Transmission electron microscopy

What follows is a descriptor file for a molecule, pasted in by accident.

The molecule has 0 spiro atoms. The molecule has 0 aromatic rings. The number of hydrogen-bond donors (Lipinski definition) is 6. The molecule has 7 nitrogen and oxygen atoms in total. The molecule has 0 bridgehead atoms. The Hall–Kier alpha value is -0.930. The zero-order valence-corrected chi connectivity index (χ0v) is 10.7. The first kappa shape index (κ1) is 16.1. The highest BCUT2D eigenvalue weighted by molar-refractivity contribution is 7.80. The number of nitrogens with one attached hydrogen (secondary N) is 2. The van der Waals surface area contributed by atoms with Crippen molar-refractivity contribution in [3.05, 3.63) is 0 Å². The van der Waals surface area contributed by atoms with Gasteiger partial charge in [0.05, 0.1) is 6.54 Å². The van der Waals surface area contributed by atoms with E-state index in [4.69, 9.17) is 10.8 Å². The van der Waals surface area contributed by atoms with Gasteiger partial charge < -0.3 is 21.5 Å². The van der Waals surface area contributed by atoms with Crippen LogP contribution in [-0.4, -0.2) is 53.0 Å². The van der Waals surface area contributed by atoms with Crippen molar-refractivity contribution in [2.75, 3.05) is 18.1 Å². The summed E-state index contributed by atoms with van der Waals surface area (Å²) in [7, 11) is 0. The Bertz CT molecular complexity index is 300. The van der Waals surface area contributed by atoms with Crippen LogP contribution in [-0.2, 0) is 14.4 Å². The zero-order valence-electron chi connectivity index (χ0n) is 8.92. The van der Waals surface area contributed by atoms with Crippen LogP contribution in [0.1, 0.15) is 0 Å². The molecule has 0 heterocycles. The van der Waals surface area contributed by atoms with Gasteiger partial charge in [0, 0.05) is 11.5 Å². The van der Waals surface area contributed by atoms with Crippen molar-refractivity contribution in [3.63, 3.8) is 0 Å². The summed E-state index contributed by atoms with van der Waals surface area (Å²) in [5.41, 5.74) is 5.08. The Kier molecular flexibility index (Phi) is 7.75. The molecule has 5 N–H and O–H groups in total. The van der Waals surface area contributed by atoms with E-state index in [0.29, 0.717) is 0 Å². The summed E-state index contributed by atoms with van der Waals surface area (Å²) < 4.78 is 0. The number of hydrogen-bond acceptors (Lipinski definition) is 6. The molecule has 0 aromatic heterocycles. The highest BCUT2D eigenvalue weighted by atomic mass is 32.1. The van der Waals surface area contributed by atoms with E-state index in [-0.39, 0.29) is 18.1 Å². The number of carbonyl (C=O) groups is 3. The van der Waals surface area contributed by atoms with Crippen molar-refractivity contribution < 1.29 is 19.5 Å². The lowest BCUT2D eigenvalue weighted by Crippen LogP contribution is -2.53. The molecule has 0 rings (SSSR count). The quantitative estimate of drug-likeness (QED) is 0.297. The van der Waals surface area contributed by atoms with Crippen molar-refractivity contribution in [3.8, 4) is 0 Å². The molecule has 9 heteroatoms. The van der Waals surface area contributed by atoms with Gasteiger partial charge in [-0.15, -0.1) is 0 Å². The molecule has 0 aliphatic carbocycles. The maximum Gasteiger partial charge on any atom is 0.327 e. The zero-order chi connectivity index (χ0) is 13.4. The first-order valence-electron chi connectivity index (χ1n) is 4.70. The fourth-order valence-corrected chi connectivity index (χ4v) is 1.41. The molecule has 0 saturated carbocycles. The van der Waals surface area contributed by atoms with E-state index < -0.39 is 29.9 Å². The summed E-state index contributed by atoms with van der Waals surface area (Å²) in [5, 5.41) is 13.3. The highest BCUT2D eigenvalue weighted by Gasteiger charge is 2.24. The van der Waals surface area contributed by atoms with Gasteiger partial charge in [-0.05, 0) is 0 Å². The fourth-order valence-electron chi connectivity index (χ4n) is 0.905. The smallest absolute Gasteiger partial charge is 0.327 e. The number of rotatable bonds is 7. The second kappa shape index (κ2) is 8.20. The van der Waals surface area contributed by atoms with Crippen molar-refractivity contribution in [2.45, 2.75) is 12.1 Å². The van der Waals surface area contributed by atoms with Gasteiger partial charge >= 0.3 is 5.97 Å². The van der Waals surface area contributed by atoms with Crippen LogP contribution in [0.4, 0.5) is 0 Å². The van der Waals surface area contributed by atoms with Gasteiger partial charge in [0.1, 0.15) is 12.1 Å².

Images obtained with transmission electron microscopy (TEM) showed: i) cytoplasm of human NSN oocytes is dispersed with an abundant amorphous component. Organelles are mainly represented by small roundish mitochondria with a low electron dense matrix and a low number of cristae mostly distributed at the periphery. Mitochondria with microvacuolized matrix and both external and internal membrane protrusion, similar to superficial blebs, are abundant. These structures are lacking of mitochondrial matrix (Figure 3A, asterisk). These features are associated with degenerative mitochondrial damage. Endoplasmic reticulum is rare. Some endoplasmic reticulum profiles with associated ribosomes and polyribosomes are rare too. Vacuolar structures are very abundant and their ultrastructure is variable (Figure 3 B-C). Likely, they are made by lipids, proteins and glycoproteins components related to cytoplasmic autolysis processes. Residual ghosts of mitochondrial lysis are also visible at higher magnification (40.000X, Figure 3D). These structures can be considered as secondary lysosomes which are performing active intracellular digestion of cytoplasmic components. No cytoplasmic lattices or structures similar to them have been seen. ii) cytoplasm of human SN oocytes is very well preserved, with a homogenous matrix with a normal medium-electron density. Mitochondrial vacuolization is rare, limited to some protrusions of the external mitochondrial membrane (Figure 3 E-F, asterisks). Golgi apparatus is very well represented with stacks of flattened cisternae (Figure 3E, black arrow). At higher magnification, profiles of smooth/rough endoplasmic reticulum (Figure 3G, black arrows) and cytoplasmic lattices (Figure 3H, black arrows) are visible.